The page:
Hughes and his ilk unfit to lace boots of Patrick Pearse
Did Patrick Pearse die so that Provo Sean 'The Surgeon' Hughes could be cheerleader on a video advertising a Sinn Fein Strictly Come Dancing fundraiser?
The traditional Irish nationalist narrative is full of grief-stricken moments when yet another disaster struck and more young heroes went to their deaths or into exile.
In September 1913, disgusted with the bourgeois concerns of Irish politics, W B Yeats asked:
Was it for this the wild geese spread
The grey wing upon every tide;
For this that all that blood was shed,
For this Edward Fitzgerald died,
And Robert Emmet and Wolfe Tone,
All that delirium of the brave?
The Flight of the Wild Geese was the term given to the exodus to France in 1691 of many thousands of Irish Jacobite soldiers after they lost the Williamite War; like Wolfe Tone, Lord Edward Fitzgerald was a member of the United Irishmen who came to a sticky end, and Robert Emmet was hanged after his abortive rebellion in 1803.
That kind of question became a catchphrase in Irish nationalist politics and life, often denouncing an opponent regarded as untrue to dead patriots. It was also a gift to the irreverent, as summed up by my friend Aideen, whose favourite rhetorical question was: "Didn't Patrick Pearse die so that I could do what I liked?"
I try to avoid the what-ifs of history, but I couldn't resist thinking about Pearse and Sean Hughes. Pearse was generous-spirited and selfless, and was driven by psychological torments to seek death through revolution, and his rhetoric unwittingly inspired a century of political violence.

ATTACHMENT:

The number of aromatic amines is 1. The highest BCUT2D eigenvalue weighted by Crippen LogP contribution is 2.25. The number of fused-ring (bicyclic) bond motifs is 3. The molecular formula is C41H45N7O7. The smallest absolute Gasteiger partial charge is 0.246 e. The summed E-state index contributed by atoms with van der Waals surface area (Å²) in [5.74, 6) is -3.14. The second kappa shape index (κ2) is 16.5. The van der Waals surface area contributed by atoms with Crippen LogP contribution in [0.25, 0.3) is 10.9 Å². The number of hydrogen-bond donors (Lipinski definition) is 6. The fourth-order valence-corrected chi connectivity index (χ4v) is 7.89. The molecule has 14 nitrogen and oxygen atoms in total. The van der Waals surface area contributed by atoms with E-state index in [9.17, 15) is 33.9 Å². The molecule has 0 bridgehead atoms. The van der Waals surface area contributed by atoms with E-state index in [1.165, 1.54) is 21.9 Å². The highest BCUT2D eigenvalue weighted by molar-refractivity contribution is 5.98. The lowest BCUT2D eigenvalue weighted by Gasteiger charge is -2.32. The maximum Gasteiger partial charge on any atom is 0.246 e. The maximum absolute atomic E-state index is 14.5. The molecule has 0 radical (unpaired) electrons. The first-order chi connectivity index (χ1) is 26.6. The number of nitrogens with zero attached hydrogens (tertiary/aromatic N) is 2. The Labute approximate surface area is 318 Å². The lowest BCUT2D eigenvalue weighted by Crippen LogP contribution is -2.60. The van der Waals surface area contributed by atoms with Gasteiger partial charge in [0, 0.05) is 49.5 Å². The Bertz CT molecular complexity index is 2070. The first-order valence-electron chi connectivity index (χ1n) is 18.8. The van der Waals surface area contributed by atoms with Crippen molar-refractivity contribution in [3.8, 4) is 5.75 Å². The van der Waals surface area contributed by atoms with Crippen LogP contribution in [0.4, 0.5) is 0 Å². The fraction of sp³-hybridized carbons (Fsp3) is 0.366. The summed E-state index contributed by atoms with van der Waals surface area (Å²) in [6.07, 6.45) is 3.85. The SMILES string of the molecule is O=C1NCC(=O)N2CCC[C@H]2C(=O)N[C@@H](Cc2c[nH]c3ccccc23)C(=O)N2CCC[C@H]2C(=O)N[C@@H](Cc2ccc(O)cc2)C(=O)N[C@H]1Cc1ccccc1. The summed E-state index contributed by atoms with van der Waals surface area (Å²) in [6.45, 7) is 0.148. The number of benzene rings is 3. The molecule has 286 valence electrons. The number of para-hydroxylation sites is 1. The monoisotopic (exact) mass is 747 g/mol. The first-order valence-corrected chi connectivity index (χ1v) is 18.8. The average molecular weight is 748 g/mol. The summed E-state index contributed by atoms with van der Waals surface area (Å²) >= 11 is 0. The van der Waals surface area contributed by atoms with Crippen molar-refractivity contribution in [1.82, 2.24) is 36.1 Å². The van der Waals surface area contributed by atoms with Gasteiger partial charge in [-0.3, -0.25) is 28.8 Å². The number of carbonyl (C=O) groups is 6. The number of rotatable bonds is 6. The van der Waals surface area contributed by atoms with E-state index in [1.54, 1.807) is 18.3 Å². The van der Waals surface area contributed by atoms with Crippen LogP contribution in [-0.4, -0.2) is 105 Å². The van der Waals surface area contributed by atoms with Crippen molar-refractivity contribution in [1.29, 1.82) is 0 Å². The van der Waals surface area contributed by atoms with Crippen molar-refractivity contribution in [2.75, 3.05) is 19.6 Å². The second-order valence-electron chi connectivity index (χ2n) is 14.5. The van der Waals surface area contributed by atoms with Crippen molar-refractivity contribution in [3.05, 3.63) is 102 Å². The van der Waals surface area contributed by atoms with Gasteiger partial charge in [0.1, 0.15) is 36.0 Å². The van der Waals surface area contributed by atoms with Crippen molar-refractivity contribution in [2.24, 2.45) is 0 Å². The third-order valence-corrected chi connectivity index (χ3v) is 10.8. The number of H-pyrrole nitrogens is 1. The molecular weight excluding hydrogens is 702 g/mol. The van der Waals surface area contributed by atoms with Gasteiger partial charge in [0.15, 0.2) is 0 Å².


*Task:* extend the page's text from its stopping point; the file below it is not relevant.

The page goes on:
Emmet, Fitzgerald and Tone, who also unwittingly inspired much future pointless violence, were among his romantic heroes because of their nobility of character.
So how does Hughes measure up? He is, allegedly, a close personal friend of Thomas 'Slab' Murphy, Gerry Adams' "good republican" - a smuggler and tax dodger accused on Spotlight by Colonel Richard Kemp of being a mass murderer.
Certainly, they have much in common, for Hughes has been convicted of benefit fraud and accused of a lot worse.
Serious allegations include Peter Robinson's (under parliamentary privilege) that he was among those responsible for bombing Warrenpoint, Newry RUC station and Canary Wharf, and the murders of policemen Harry Breen and Bob Buchanan.
Sadly, plenty of republicans would consider that - if those allegations are true - Hughes deserves a pat on the back (Hughes has never been charged with any offence in connection with any of these incidents).
Some would also have no scruples about his alleged role (again said under Commons' privilege) in the murder of Sir Maurice Gibson, blown up for being a judge; Lady Gibson's death would be dismissed as collateral damage.
But are all those happy, dancing republicans really okay with Lord Laird's accusation (under parliamentary privilege) that he was one of the IRA leaders who authorised the savage beating of Paul Quinn?
What Hughes is doing is what many of the more shameless and sadistic Provos do, which is deliberately to put two triumphalist fingers up at victims (again, Hughes has never been charged with any offence in connection with any of these incidents).
Many people at the dance on Saturday know Stephen and Breege Quinn believe that, in associating with Hughes, their Sinn Fein neighbours spit on them.
I deplore the Easter Rising, but I recognise that its leaders had some fine qualities. As Pearse's biographer, I'm very aware of his hatred of cruelty and greed. He didn't die so murderers, thugs and cheats should flourish.
Utterly unworldly, he died for an Ireland that existed only in his imagination. It certainly did not include Sean Hughes, or, indeed, anyone who regards him as a friend.
Ruth Dudley Edwards' next non-fiction book, The Seven: the Lives and Legacies of the Founding Fathers of the Irish Republic, will be published by Oneworld Publications next month